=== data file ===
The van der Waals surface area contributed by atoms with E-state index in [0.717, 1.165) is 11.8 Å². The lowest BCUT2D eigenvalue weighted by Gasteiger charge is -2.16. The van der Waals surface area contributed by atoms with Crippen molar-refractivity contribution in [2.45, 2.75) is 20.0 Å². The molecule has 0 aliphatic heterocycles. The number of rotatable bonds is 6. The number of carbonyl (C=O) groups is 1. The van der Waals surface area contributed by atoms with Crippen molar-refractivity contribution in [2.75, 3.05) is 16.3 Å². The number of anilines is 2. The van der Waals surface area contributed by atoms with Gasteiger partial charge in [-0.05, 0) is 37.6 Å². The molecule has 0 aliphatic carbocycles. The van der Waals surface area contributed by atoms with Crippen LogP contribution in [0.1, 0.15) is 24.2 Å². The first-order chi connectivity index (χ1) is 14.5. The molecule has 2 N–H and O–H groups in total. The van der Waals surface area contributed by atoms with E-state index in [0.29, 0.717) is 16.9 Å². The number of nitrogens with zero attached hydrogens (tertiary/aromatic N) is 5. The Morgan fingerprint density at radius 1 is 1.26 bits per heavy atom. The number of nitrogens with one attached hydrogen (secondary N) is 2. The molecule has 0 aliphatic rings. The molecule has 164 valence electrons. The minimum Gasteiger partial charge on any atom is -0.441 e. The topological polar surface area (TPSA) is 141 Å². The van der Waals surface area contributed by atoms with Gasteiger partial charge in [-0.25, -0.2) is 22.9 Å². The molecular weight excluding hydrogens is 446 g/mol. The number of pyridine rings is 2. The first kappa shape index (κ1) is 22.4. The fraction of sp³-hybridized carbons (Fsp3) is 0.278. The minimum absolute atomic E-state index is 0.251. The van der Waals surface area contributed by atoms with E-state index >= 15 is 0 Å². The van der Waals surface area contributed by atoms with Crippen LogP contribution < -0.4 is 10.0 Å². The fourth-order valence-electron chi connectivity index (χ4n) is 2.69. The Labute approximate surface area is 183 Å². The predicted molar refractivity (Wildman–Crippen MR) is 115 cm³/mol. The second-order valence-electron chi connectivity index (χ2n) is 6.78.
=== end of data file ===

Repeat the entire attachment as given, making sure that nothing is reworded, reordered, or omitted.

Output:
The van der Waals surface area contributed by atoms with E-state index in [0.717, 1.165) is 11.8 Å². The lowest BCUT2D eigenvalue weighted by Gasteiger charge is -2.16. The van der Waals surface area contributed by atoms with Crippen molar-refractivity contribution in [2.45, 2.75) is 20.0 Å². The molecule has 0 aliphatic heterocycles. The number of rotatable bonds is 6. The number of carbonyl (C=O) groups is 1. The van der Waals surface area contributed by atoms with Crippen molar-refractivity contribution in [2.75, 3.05) is 16.3 Å². The number of anilines is 2. The van der Waals surface area contributed by atoms with Gasteiger partial charge in [-0.05, 0) is 37.6 Å². The molecule has 0 aliphatic carbocycles. The van der Waals surface area contributed by atoms with Crippen LogP contribution in [0.1, 0.15) is 24.2 Å². The first-order chi connectivity index (χ1) is 14.5. The molecule has 2 N–H and O–H groups in total. The van der Waals surface area contributed by atoms with E-state index in [0.29, 0.717) is 16.9 Å². The number of nitrogens with zero attached hydrogens (tertiary/aromatic N) is 5. The Morgan fingerprint density at radius 1 is 1.26 bits per heavy atom. The number of nitrogens with one attached hydrogen (secondary N) is 2. The molecule has 0 aliphatic rings. The molecule has 164 valence electrons. The minimum Gasteiger partial charge on any atom is -0.441 e. The topological polar surface area (TPSA) is 141 Å². The van der Waals surface area contributed by atoms with Gasteiger partial charge in [-0.25, -0.2) is 22.9 Å². The molecular weight excluding hydrogens is 446 g/mol. The number of pyridine rings is 2. The first kappa shape index (κ1) is 22.4. The fraction of sp³-hybridized carbons (Fsp3) is 0.278. The minimum absolute atomic E-state index is 0.251. The van der Waals surface area contributed by atoms with E-state index >= 15 is 0 Å². The van der Waals surface area contributed by atoms with Crippen LogP contribution < -0.4 is 10.0 Å². The fourth-order valence-electron chi connectivity index (χ4n) is 2.69. The Labute approximate surface area is 183 Å². The predicted molar refractivity (Wildman–Crippen MR) is 115 cm³/mol. The second-order valence-electron chi connectivity index (χ2n) is 6.78.